During election seasons, we are often presented with a dilemma. We may have clear-cut choices or we may feel that none of the candidates are quite up to par. Are we morally obligated to abstain from voting if we don’t like either candidate enough, or is it a moral choice to pick the one we think is the proverbial “lesser of two evils”? And is it morally wrong to vote for someone we don’t know enough about because we haven’t done our homework—for example, sitting judges who only need to be reaffirmed?

As a young man in 1972, I remember my displeasure with the two presidential candidates, the incumbent Richard Nixon and the Democratic challenger George McGovern. I mistrusted Nixon on moral grounds—most significantly, I suspected from early on that he had knowledge, perhaps considerable knowledge, about the Republican cover-up of the break-in at Democratic Party headquarters. And I thought McGovern dangerously naïve, for example, when he spoke of negotiating a Middle East peace through the United Nations, or expressed his belief that J. William Fulbright, a highly intellectual but anti-Israel senator, was the sort of person he’d like to see as Secretary of State. In addition, McGovern had very naïve views about the dangers and evils of communism. I felt certain that, if elected, McGovern would be a disaster. (more…)

The Great Gruber

New film follows life of seen-it-all journo

Ruth Gruber.(NYT)

A new film, Ahead of Time, is a documentary biography of 98-year-old journalist Ruth Gruber. In addition to praising the movie, the New York Times profiled Gruber, reporting that she “has spent her professional life listening—to world leaders, displaced persons, dubious politicians and, once, when she was on the fellowship that led to her doctorate, Hitler.” Says Gruber, “My mother became slightly hysterical. She thought Hitler was going to shoot me. But I needed to understand what was going on there.”

And guess what! Gruber was a guest on Tablet Magazine predecessor’s podcast more than three years ago. She has some mighty fine stories to tell.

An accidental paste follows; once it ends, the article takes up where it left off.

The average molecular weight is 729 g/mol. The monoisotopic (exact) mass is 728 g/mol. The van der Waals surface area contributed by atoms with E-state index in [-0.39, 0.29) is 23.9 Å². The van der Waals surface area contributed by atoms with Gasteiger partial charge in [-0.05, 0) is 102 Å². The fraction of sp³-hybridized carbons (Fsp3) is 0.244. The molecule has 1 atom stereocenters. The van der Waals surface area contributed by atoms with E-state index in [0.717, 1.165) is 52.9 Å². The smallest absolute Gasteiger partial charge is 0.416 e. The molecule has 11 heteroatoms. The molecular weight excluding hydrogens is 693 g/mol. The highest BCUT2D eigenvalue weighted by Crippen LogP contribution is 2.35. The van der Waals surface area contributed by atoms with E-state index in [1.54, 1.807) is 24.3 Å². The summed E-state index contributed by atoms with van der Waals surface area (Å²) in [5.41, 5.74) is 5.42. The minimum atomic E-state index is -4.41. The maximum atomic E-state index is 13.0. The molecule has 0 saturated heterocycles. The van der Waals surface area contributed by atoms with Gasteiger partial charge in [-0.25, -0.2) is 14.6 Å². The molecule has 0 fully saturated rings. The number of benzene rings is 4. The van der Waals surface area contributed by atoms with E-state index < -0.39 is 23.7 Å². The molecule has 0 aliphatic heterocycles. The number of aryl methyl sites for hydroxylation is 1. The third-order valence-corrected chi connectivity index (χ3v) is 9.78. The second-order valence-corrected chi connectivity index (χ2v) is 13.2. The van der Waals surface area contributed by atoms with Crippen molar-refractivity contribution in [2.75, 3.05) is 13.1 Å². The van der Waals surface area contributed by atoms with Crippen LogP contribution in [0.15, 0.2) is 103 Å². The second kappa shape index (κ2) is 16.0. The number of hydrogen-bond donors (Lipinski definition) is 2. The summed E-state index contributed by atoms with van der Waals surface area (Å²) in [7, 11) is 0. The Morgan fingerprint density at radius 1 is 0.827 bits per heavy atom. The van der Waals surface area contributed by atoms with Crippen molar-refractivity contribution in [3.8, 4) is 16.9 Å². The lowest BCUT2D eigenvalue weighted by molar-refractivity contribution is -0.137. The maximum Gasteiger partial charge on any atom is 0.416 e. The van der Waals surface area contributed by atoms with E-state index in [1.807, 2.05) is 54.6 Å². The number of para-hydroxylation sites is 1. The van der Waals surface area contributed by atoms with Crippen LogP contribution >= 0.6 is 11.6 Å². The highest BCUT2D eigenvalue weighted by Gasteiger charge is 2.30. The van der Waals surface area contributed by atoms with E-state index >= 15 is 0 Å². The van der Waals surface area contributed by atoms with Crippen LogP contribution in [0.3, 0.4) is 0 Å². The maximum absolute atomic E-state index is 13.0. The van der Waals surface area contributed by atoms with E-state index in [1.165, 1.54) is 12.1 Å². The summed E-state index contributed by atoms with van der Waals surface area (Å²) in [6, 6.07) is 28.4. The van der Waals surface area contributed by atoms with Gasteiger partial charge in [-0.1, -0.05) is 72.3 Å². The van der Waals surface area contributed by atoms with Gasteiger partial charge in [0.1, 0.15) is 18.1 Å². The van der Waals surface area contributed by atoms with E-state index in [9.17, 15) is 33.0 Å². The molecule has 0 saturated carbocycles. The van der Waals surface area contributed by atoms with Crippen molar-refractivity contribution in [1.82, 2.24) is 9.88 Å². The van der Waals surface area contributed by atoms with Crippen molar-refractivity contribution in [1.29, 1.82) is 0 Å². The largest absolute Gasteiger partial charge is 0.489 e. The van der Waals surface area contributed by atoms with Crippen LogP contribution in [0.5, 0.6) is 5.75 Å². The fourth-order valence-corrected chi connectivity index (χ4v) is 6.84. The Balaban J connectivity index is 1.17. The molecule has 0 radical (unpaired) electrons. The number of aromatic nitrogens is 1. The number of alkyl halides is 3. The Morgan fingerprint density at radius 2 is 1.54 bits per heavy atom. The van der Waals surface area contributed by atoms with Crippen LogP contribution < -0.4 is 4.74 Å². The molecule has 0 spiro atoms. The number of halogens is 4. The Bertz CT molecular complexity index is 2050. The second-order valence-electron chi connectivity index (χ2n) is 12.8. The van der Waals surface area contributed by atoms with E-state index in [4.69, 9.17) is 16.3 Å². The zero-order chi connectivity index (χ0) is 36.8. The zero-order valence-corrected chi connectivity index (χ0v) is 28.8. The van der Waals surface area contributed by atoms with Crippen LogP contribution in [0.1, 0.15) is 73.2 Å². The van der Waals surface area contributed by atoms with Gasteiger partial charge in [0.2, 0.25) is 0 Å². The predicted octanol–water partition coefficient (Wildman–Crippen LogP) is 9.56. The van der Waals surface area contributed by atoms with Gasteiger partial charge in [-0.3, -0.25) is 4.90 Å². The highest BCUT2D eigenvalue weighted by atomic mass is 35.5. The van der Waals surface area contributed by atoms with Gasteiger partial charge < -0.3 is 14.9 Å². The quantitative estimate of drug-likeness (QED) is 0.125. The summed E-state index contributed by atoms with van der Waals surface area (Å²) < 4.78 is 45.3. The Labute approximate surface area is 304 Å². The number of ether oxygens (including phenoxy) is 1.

To see if there is a screening of Ahead of Time near you (hint: It helps if you live in New York or L.A.), check here.

Recounting the Past of a Witness to History [NYT]
Related: Lady Intrepid []

Marquis to Pitch on Kol Nidre

‘Your team expects you’ says Jewish National

Jason Marquis earlier this year.(Drew Hallowell/Getty Images)

I will be saying this to myself every year until the day I die: One shouldn’t go to work on Yom Kippur, because during one Yom Kippur Sandy Koufax refused to pitch in Game 1 of the World Series. The cool thing about this Jewish mothers’ tale is that it is actually true (Koufax’s Los Angeles Dodger teammate Don Drysdale started instead, lost the game, and told his manager afterward, “I bet right now you wish I was Jewish, too”).

The basement-dwelling 2010 Washington Nationals are no 1965 Dodgers, and Nats pitcher Jason Marquis, who is Jewish, is certainly no Koufax. But Marquis is slated to start Friday night—Kol Nidre—at the Philadelphia Phillies, and (via Kaplan’s Korner) he plans on doing so (in fact, he has in past years, too). “Your team expects you to do your job and not let your teammates down, and that’s the approach I take,” he said.

Now, look. That is not an invalid response. And for every Koufax, there is also slugger Hank Greenberg, who in 1934 played on Rosh Hashanah while his Detroit Tigers were in a tight pennant race, only to sit out Yom Kippur once a World Series spot was all but secured. Moreover, I don’t think the importance (or lack of importance) of a big game should make a difference: If you feel you shouldn’t play on Yom Kippur, then that should include the World Series; if you feel you should, that should include a meaningless September regular season outing. And Marquis didn’t ask to be made a role model (which, given his 6.60 ERA this season, is maybe a good thing!).

But: Dude. Ask your manager to move your start. C’mon. How are Jewish 8-year-old Nats fans—poor schmucks—going to learn to observe the Highest of the Holidays?

Meanwhile, check Kaplan’s Korner for updates on Kevin Youkilis, Ryan Braun, and the rest.

Marquis Plans To Make Start on Kol Nidre [Miami Herald]
Earlier: Huge Yankees-Sox Game Set for Kol Nidre